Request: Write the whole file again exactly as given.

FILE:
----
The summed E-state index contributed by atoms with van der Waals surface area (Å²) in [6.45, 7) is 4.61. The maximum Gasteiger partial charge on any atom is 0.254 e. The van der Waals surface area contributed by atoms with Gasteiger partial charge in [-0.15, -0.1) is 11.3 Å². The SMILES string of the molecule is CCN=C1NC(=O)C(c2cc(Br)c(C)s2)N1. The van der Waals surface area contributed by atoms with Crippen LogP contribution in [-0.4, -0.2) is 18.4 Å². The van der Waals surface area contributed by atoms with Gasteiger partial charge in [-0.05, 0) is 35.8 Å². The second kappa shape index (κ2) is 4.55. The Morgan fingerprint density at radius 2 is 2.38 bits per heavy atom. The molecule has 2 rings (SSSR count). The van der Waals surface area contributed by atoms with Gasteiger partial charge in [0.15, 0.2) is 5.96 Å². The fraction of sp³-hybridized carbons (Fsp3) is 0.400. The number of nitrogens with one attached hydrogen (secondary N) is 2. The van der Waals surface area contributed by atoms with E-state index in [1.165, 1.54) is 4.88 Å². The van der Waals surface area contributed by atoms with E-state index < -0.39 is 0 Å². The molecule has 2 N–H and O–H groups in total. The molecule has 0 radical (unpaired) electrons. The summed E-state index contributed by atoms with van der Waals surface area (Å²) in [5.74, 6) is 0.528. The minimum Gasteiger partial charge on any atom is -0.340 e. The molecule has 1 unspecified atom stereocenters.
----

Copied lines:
The summed E-state index contributed by atoms with van der Waals surface area (Å²) in [6.45, 7) is 4.61. The maximum Gasteiger partial charge on any atom is 0.254 e. The van der Waals surface area contributed by atoms with Gasteiger partial charge in [-0.15, -0.1) is 11.3 Å². The SMILES string of the molecule is CCN=C1NC(=O)C(c2cc(Br)c(C)s2)N1. The van der Waals surface area contributed by atoms with Crippen LogP contribution in [-0.4, -0.2) is 18.4 Å². The van der Waals surface area contributed by atoms with Gasteiger partial charge in [-0.05, 0) is 35.8 Å². The second kappa shape index (κ2) is 4.55. The Morgan fingerprint density at radius 2 is 2.38 bits per heavy atom. The molecule has 2 rings (SSSR count). The van der Waals surface area contributed by atoms with Gasteiger partial charge in [0.15, 0.2) is 5.96 Å². The fraction of sp³-hybridized carbons (Fsp3) is 0.400. The number of nitrogens with one attached hydrogen (secondary N) is 2. The van der Waals surface area contributed by atoms with E-state index in [1.165, 1.54) is 4.88 Å². The van der Waals surface area contributed by atoms with E-state index < -0.39 is 0 Å². The molecule has 2 N–H and O–H groups in total. The molecule has 0 radical (unpaired) electrons. The summed E-state index contributed by atoms with van der Waals surface area (Å²) in [5.74, 6) is 0.528. The minimum Gasteiger partial charge on any atom is -0.340 e. The molecule has 1 unspecified atom stereocenters.